An altarpiece is a type of religious art with a mixed media approach such as painting or sculpture. Altarpieces are often suspended above an altar in a Christian church and are grand, suggesting power and wealth. Altarpieces were most popular from the late middle ages to the era of the counter-reformation.
Many altarpieces would depict a series of saints in rows, with a central figure such as the Virgin Mary or Christ. Painted panel altars emerged in the 13th century and turned altarpieces into a mural of various different paintings serving to function as visual complements for the liturgy. These altarpieces were influenced by Byzantine art and the frames often took inspiration from contemporary Gothic architecture. Depending on where the altarpiece frame was designed, they would either be made in wood or stone.
The altarpiece is a grand object, iconifying religious figures and allowing us to gaze our eyes on their beauty. They are objects of power and importance, which is largely why I am aiming to use the altarpiece within my project. Due to the nature of the altarpiece its production declined in northern Europe during the protestant reformation in the early 16th century. Whereas catholic altarpieces would depict saints, Christ and the virgin in all their grandeur, protestant altarpieces often appropriated actual words from the bible instead of pictures.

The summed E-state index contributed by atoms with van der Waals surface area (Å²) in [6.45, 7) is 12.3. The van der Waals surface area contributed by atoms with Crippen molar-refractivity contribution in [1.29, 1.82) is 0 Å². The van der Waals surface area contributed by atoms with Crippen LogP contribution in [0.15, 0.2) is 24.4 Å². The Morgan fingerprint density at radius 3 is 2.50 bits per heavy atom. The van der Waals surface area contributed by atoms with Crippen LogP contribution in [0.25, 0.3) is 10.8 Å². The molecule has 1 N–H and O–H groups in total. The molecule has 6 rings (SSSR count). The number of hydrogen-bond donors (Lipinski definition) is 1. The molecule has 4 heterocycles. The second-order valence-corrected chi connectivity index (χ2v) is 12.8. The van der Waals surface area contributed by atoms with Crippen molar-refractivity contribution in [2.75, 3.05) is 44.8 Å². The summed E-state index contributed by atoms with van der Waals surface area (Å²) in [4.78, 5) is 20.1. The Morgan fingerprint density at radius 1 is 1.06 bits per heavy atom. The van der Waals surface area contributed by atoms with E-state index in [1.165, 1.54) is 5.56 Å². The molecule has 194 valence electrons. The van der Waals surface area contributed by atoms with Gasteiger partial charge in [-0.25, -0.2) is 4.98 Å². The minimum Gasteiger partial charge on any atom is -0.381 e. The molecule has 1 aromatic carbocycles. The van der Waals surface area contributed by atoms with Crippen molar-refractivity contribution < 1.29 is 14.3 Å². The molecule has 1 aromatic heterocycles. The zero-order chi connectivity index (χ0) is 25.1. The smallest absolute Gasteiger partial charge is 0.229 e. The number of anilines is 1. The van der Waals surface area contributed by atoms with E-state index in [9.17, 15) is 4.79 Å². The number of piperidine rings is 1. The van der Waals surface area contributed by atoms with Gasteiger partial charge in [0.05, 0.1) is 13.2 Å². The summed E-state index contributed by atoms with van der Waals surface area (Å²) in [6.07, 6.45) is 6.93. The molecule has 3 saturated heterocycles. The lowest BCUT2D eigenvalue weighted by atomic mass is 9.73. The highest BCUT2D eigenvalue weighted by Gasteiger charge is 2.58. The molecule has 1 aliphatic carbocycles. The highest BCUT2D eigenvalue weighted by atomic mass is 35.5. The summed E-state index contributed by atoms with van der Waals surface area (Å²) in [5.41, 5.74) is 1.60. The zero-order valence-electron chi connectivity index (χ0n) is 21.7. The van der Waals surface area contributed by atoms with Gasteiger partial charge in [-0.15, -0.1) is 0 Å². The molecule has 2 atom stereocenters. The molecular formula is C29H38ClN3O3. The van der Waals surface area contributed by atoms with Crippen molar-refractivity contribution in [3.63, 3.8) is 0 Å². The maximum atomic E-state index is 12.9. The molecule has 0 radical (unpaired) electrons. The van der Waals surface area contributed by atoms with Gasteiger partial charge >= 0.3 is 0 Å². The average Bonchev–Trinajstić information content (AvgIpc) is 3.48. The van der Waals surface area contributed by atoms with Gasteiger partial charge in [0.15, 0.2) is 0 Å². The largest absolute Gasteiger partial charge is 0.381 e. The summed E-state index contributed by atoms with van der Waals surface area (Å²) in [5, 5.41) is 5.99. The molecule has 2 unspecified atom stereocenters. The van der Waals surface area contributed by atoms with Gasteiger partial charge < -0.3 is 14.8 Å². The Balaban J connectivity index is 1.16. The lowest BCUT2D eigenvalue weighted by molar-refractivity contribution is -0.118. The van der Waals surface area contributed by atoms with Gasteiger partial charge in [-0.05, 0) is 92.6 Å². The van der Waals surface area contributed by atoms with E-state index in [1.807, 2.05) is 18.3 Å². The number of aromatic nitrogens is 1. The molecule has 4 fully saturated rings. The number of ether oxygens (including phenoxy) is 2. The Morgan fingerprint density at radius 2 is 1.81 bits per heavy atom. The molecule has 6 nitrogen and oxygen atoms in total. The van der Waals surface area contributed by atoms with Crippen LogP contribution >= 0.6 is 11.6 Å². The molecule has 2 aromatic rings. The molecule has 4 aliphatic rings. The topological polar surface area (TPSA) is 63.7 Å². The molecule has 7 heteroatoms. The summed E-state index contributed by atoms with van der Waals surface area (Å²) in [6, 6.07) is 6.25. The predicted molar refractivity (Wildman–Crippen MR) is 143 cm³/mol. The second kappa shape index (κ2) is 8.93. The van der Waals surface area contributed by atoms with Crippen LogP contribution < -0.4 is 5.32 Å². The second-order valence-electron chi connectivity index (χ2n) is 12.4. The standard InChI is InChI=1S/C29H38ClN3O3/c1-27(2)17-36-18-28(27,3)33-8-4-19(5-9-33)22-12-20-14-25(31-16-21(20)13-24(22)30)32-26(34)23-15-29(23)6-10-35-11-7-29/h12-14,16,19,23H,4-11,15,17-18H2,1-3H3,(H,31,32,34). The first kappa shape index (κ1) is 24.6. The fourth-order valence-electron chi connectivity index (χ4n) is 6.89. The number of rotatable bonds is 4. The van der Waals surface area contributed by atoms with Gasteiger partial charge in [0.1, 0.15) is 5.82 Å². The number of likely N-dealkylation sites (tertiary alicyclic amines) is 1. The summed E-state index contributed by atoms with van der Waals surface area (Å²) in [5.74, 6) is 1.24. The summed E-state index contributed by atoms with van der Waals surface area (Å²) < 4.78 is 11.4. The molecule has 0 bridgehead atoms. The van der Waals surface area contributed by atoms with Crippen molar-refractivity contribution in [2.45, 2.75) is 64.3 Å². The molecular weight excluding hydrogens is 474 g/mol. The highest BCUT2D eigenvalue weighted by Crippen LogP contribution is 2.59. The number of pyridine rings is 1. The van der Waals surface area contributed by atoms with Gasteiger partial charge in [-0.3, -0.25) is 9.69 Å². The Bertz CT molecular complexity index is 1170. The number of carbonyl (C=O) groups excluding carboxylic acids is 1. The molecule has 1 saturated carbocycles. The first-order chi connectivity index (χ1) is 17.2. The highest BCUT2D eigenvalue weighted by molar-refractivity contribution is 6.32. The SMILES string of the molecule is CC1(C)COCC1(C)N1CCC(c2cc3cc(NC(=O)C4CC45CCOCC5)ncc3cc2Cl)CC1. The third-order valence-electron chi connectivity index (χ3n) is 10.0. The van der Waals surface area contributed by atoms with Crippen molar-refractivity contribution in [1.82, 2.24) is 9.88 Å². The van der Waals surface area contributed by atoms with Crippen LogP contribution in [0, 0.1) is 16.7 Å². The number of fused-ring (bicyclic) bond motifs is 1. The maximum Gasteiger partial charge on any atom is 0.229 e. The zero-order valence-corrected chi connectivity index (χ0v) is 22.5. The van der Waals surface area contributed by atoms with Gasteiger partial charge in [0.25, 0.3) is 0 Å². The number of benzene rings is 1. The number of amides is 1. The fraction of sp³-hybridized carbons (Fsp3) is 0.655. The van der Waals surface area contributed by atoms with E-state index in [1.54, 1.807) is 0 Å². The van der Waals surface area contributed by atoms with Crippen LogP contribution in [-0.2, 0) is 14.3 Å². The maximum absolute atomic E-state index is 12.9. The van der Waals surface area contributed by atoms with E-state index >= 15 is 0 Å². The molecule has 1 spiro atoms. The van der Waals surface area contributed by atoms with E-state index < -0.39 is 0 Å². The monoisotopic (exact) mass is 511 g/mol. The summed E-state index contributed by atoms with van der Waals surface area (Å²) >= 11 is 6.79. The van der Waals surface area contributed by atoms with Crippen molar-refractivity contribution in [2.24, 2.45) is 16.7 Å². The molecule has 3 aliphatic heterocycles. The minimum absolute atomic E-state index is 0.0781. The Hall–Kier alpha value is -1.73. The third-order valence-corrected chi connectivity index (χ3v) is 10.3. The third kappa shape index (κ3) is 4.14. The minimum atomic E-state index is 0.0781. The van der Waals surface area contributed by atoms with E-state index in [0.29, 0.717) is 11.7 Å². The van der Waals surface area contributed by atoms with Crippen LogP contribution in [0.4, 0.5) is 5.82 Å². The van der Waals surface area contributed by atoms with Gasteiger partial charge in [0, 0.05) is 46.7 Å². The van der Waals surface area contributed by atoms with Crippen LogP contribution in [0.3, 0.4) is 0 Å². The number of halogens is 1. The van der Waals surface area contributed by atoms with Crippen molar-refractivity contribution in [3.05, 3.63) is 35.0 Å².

There are various types of altarpieces, early on it was common for altarpieces to exist of two or more panels, opening and closing. These panels would tell a story of a certain saint, martyr or the life of Christ himself. During the Renaissance era, single panel altarpieces or pala became most common.
Byzantine altarpieces are one of the earliest examples of altarpiece composition and design. Such altarpieces appeared on one panel with various sections, the painters would paint the figures directly onto the gold painted altarpiece. Structurally, the altarpieces would appear with almost roof like shapes such as triangles, referencing the popular church architecture of the time.
Multiple panel altarpieces were most popular in the Netherlands and Germany. These decorative altarpieces would often be displayed above an altar and would only be open during a feast or holiday. Multi panel altarpieces allowed the artist to depict the story of a specific events in what appears to be like acts or sections. Such altarpieces mimicked the Gothic architecture.
Single Panel or Pala Altarpiece
Single panel altarpieces or pala emerged during the renaissance period in Italy. Palas turned their back on the traditional format of the altarpiece, instead the altarpiece depicted a single image and was not painted directly onto the altarpiece but separately on canvas. While altarpieces often replicated Gothic architecture, the pala embraced renaissance architecture and was seen as a more modern form of altarpiece.